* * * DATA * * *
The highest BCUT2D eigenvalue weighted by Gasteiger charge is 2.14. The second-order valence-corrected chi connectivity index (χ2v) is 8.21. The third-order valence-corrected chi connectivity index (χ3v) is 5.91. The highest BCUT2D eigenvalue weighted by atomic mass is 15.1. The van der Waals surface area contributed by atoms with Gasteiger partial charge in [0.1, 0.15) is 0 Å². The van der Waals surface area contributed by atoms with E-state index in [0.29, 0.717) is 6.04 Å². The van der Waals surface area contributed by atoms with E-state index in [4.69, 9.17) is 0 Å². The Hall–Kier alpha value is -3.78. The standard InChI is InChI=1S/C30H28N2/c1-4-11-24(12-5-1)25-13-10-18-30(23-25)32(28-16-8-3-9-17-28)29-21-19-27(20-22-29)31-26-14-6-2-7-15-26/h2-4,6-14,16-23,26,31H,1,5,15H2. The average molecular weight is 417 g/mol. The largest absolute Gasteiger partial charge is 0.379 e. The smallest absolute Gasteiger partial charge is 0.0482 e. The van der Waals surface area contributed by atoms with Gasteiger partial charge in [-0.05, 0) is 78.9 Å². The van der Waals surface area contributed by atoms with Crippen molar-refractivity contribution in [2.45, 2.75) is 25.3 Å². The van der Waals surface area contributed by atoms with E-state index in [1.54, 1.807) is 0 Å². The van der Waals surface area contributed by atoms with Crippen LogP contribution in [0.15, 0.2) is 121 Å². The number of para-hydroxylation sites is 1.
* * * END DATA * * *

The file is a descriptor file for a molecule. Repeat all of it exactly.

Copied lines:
The highest BCUT2D eigenvalue weighted by Gasteiger charge is 2.14. The second-order valence-corrected chi connectivity index (χ2v) is 8.21. The third-order valence-corrected chi connectivity index (χ3v) is 5.91. The highest BCUT2D eigenvalue weighted by atomic mass is 15.1. The van der Waals surface area contributed by atoms with Gasteiger partial charge in [0.1, 0.15) is 0 Å². The van der Waals surface area contributed by atoms with E-state index in [0.29, 0.717) is 6.04 Å². The van der Waals surface area contributed by atoms with E-state index in [4.69, 9.17) is 0 Å². The Hall–Kier alpha value is -3.78. The standard InChI is InChI=1S/C30H28N2/c1-4-11-24(12-5-1)25-13-10-18-30(23-25)32(28-16-8-3-9-17-28)29-21-19-27(20-22-29)31-26-14-6-2-7-15-26/h2-4,6-14,16-23,26,31H,1,5,15H2. The average molecular weight is 417 g/mol. The largest absolute Gasteiger partial charge is 0.379 e. The smallest absolute Gasteiger partial charge is 0.0482 e. The van der Waals surface area contributed by atoms with Gasteiger partial charge in [-0.05, 0) is 78.9 Å². The van der Waals surface area contributed by atoms with Crippen molar-refractivity contribution in [2.45, 2.75) is 25.3 Å². The van der Waals surface area contributed by atoms with E-state index in [1.54, 1.807) is 0 Å². The van der Waals surface area contributed by atoms with Crippen LogP contribution in [0.15, 0.2) is 121 Å². The number of para-hydroxylation sites is 1.